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I have a bunch of threads that are doing lots of communication with each other. I would prefer this be lock free.

For each thread, I want to have a mailbox, where other threads can send it messages, (but only the owner can remove messages). This is a multiple-producer single-consumer situation. is it possible for me to do this in a lockfree / high performance matter? (This is in the inner loop of a gigantic simulation.)

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up vote 2 down vote accepted

Sure, if you have an atomic CompareAndSwap instruction:

for (i = 0; ; i = (i + 1) % MAILBOX_SIZE)
{
    if ((mailbox[i].owned == false) &&
        (CompareAndSwap(&mailbox[i].owned, true, false) == false))
        break;
}

mailbox[i].message = message;
mailbox[i].ready = true;

After reading a message, the consuming thread just sets mailbox[i].ready = false; mailbox[i].owned = false; (in that order).

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you would need acquire/release memory barriers on the ready = true/false and owned = false settings. As well as within the CompareAndSwap, but usually that is just part of the function. – tony Apr 16 '10 at 21:41
    
That depends entirely upon your architecture's memory ordering rules. If writes are not reordered with respect to other writes issuing from the same processor (which is common), then the memory barrier with CompareAndSwap itself is sufficient for correctness. – caf Apr 16 '10 at 23:49

Lock-free Multiple Producer Single Consumer (MPSC) Queue is one of the easiest lock-free algorithms to implement.

The most basic implementation requires a simple lock-free singly-linked list (SList) with only push() and flush(). The functions are available in the Windows API as InterlockedFlushSList() and InterlockedPushEntrySList() but these are very easy to roll on your own.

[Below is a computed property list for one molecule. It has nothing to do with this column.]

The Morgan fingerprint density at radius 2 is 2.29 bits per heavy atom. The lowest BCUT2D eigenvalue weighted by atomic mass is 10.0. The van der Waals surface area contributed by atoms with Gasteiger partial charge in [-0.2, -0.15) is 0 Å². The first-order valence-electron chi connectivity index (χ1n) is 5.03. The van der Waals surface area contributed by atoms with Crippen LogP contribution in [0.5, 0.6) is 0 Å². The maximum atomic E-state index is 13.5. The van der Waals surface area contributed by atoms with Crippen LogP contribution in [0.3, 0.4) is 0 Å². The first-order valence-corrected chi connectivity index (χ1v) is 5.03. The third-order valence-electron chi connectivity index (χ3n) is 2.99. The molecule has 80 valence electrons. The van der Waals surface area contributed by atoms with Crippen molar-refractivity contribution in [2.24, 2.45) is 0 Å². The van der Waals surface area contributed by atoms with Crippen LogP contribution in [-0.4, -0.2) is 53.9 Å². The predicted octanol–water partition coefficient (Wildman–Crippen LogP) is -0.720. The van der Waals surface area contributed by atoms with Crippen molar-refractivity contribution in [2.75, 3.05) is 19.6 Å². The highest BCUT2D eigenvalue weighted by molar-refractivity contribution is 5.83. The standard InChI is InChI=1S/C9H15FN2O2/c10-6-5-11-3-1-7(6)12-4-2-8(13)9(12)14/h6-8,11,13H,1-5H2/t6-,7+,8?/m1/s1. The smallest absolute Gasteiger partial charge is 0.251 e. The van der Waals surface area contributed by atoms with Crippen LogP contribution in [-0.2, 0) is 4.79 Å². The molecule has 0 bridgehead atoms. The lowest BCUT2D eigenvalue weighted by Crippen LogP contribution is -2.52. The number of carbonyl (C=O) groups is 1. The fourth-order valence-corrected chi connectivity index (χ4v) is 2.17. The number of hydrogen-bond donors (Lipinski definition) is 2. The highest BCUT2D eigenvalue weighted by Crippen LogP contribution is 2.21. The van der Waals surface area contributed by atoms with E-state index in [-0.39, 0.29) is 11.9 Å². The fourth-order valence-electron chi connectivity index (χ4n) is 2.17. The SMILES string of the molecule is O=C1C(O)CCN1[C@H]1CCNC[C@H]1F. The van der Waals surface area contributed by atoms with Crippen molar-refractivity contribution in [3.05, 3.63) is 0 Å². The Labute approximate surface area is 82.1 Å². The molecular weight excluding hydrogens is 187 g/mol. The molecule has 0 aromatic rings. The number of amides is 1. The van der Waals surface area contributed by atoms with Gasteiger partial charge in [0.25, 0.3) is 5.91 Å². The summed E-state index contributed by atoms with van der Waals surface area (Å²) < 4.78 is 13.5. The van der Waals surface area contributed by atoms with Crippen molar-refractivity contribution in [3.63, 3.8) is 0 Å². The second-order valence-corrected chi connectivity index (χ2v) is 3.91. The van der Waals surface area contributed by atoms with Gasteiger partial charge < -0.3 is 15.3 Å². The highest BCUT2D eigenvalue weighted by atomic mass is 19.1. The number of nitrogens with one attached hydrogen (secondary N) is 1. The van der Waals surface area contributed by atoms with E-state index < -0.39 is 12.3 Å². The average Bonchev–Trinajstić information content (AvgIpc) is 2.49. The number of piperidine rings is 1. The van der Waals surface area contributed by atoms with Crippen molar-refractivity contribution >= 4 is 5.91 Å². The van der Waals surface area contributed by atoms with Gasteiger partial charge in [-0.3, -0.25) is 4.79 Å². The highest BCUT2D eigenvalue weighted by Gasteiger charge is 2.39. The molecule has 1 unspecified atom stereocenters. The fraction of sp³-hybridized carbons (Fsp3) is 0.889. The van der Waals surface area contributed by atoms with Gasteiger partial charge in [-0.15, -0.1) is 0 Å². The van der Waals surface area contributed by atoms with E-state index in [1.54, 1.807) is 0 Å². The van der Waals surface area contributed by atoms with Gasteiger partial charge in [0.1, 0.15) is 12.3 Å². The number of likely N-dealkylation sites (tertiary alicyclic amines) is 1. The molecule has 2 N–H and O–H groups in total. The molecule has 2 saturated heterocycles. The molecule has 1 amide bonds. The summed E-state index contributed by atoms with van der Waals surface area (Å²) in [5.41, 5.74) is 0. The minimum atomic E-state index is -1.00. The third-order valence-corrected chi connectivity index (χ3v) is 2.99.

Multiple Producer push() items onto the SList using a CAS (interlocked compare-and-swap).

The Single Consumer does a flush() which swaps the heap of the SList with a NULL using an XCHG (interlocked exchange). The Consumer then has a list of items in the reverse-order.

To process the items in order, you must simply reverse the list returned from flush() before processing it. If you do not care about order, you can simply walk the list immediately to process it.

Two notes if you roll your own functions:

1) If you are on a system with weak memory ordering (i.e. PowerPC), you need to put a "release memory barrier" at the beginning of the push() function and an "aquire memory barrier" at the end of the flush() function.

2) You can make the functions considerably simplified and optimized because the ABA-issue with SLists occur during the pop() function. You can not have ABA-issues with a SList if you use only push() and flush(). This means you can implement it as a single pointer very similar to the non-lockfree code and there is no need for an ABA-prevention sequence counter.

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Here's a paper from the University of Rochester illustrating a non-blocking concurrent queue. The algorithm described in the paper shows one technique for making a lockless queue.

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1  
Java's ConcurrentLinkedQueue implements the algorithm in the paper, FYI. – Will Hartung Jan 28 '10 at 2:15
    
I believe it's also, roughly, the basis for the net ConcurrentQueue<T> implementation in .NET: blogs.msdn.com/pfxteam/archive/2010/01/26/9953725.aspx – Reed Copsey Jan 28 '10 at 2:17

may want to look at Intel thread building blocks, I recall being to lecture by Intel developer that mentioned something along those lines.

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